The combination of depressed real estate values and the cooperative spirit of credit unions often result in real estate loan restructuring. Although commonplace today, these restructures were rarely done in the past because it was unusual for a real estate loan to become delinquent.
As noted in the following chart from Peer-to-Peer, credit unions are experiencing a rising trend in delinquent real estate loans reflective of the current economic cycle. Management and those charged with corporate governance must understand the necessary accounting requirements for the restructure of a delinquent real estate loan.
Source: Callahan & Associates' Peer-to-Peer
When Is a Restructure a Troubled-Debt Restructure?
Understanding the difference between a restructure versus a troubled-debt restructure (TDR) is critical. A TDR is one in which the creditor, for economic or legal reasons related to the debtor's financial difficulties, grants a concession to the debtor that it would not otherwise consider. A TDR is the result of an agreement between parties or terms imposed by a court of law.
Is it possible to have a restructure that does not meet the definition of a TDR? Yes. For example, assume a borrower with good credit and adequate collateral value wants to restructure their real estate loan to take advantage of lower market rates. This concession in rates is NOT the result of the borrower’s financial difficulties and would not be considered a TDR. Conversely, assume a borrower with deteriorating credit and a high LTV needs to reduce their monthly payment in order to avoid foreclosure. The credit union grants a temporary, or permanent, rate reduction. This would be considered a TDR, which then would require specialized accounting treatment as summarized below.
Let’s assume a real estate loan has a balance of $200,000 with an interest rate of 6% and a remaining term of 28 years. The borrower is in trouble, and the best estimate of property value is $150,000. The borrower requests a rate modification for two years at 2% to enable their continued payments on the loan. Let’s also assume the credit union believes the borrower will make the reduced payments in good faith and will be able to return to full payments at the end of the concession period.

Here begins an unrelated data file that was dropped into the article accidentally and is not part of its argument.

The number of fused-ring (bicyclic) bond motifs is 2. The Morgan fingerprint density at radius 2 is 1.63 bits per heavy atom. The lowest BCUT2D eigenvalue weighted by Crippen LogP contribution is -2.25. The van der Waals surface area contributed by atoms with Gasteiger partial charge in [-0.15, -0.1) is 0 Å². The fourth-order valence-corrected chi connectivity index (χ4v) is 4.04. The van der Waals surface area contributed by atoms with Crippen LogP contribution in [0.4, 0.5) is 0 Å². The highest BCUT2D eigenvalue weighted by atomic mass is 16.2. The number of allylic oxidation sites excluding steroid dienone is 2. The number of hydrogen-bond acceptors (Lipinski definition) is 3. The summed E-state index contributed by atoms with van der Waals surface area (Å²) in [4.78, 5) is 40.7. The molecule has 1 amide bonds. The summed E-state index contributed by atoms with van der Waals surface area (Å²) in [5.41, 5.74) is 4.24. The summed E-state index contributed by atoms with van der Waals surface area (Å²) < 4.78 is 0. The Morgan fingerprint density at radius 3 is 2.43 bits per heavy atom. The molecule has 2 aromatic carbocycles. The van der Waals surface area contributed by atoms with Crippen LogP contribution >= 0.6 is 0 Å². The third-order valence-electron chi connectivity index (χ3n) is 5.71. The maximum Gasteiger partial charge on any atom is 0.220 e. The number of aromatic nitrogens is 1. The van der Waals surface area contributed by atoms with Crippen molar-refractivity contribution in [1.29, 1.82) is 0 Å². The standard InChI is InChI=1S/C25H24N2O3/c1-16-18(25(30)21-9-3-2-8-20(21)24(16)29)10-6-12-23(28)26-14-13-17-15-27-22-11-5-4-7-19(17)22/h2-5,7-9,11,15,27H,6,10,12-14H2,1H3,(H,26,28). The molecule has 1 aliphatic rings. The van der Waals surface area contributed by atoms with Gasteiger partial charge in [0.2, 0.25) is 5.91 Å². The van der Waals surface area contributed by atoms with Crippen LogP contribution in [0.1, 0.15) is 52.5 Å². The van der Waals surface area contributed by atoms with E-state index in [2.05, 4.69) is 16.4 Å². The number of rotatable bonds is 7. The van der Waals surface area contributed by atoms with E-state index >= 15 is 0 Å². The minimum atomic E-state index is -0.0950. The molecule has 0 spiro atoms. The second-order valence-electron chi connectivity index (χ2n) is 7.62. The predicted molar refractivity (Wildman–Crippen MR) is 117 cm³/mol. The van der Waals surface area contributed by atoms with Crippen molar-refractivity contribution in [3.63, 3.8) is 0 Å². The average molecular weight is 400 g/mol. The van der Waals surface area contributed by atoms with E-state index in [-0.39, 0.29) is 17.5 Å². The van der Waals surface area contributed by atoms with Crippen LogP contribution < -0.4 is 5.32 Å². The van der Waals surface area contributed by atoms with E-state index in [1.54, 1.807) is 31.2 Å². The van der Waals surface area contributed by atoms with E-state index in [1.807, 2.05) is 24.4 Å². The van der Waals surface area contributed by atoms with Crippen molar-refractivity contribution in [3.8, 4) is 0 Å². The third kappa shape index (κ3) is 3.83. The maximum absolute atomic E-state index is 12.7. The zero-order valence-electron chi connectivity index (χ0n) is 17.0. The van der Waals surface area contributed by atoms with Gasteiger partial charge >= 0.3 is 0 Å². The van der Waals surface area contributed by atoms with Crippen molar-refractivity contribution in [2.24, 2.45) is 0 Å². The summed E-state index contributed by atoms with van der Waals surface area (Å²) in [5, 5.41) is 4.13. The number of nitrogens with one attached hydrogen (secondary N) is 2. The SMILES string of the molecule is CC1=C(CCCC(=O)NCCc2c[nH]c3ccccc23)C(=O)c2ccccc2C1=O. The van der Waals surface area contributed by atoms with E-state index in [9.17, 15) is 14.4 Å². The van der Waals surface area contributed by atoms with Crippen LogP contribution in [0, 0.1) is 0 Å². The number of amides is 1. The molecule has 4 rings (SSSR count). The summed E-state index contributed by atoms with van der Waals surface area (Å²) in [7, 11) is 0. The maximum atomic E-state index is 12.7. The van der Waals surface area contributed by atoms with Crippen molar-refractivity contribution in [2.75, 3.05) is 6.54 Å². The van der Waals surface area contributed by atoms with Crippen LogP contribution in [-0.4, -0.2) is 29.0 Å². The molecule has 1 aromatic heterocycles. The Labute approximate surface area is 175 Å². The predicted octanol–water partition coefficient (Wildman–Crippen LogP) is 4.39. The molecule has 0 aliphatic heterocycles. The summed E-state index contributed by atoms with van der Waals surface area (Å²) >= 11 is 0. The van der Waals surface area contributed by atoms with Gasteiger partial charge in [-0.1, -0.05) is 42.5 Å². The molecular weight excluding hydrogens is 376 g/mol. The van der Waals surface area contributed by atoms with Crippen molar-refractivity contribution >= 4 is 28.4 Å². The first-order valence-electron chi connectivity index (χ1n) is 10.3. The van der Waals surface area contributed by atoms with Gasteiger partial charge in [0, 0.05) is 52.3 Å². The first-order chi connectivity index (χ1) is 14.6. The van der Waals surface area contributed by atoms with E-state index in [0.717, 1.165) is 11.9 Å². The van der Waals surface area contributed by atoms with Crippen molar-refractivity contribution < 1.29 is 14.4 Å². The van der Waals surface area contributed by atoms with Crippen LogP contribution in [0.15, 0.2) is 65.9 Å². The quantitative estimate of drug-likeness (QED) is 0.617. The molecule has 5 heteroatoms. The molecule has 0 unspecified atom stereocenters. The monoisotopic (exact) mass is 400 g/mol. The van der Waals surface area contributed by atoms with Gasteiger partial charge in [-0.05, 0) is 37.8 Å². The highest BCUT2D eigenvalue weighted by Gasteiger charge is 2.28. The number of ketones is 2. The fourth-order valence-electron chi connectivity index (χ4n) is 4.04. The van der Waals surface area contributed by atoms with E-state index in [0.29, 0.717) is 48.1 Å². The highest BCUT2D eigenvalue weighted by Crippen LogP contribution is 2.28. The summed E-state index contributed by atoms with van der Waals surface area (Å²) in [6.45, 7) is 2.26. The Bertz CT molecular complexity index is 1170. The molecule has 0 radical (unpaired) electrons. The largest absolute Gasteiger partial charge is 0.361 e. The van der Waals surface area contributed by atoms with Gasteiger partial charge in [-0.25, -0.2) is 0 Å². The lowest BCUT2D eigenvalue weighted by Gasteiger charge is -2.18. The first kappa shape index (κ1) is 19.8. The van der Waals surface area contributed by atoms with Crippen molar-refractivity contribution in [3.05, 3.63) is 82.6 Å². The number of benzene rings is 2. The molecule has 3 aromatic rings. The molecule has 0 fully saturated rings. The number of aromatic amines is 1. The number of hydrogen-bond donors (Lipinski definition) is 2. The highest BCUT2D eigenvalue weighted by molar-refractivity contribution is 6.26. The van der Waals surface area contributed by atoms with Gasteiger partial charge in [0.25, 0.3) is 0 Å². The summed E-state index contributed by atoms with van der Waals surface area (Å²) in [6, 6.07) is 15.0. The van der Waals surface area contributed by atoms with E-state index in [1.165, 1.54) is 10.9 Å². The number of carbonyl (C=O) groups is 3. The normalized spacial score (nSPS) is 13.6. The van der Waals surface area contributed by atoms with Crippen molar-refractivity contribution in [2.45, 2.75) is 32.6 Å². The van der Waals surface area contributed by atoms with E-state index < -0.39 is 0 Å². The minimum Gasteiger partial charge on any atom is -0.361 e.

The first point to recognize is if the credit union simply recognizes the reduced rate of interest over the course of the next two years, earnings will be prospectively reduced by the amount of the rate concession (6% versus 2%). Accounting standards don’t generally allow for delayed loss recognition and specifically require immediate loss recognition in the context of TDRs.
So how do we calculate the loss in interest income which results from the rate concession? In this simple example, the amount of loss recognition would be the present value, discounted at the loans original interest rate of 6%, of the difference in cash flows that result from the rate concession. Assume the present value in the difference in payments, discounted at 6%, amounts to $10,000. This amount would need to be specifically provided for in the Allowance for Loan Losses for the loan in question. To reiterate, if this entry is not made at the time of restructure, this amount of loss would be deferred over the next two years, which is NOT in accordance with GAAP.
The longer the period of the rate concession or the greater the amount of the rate reduction, the greater the TDR loss to recognize. TDRs can also result from the forgiveness of part of the outstanding loan balance.
Other Critical Points
- The calculation of the loss will have to be updated each period.
- This simple example assumes that payments at the original interest rate of 6% will resume in month 25. Management will need to document its rationale for this critical assumption.
- The determination of whether to grant a credit concession should be made based on the financial merits, not on the accounting treatment.
- It is critical for the lending staff, who is typically involved in negotiating the rate concession, to be communicating these decisions with the accounting staff to ensure the proper accounting results.
- The accounting treatment for TDRs is specified in Statement of Financial Accounting Standards #114.
- NCUA requires a TDR be classified in its original delinquent category until 6 consecutive payments are made in accordance with the revised loan terms.
As noted in the above example, the TDR charge for even a short-term rate concession on a real estate loan can be significant. Failure to ensure the proper accounting and the appropriate communication between lending and accounting is in place can result in overstatement of earnings and call into question the competency of management. Now is the time to ensure your management team is familiar with the specialized accounting required for TDRs.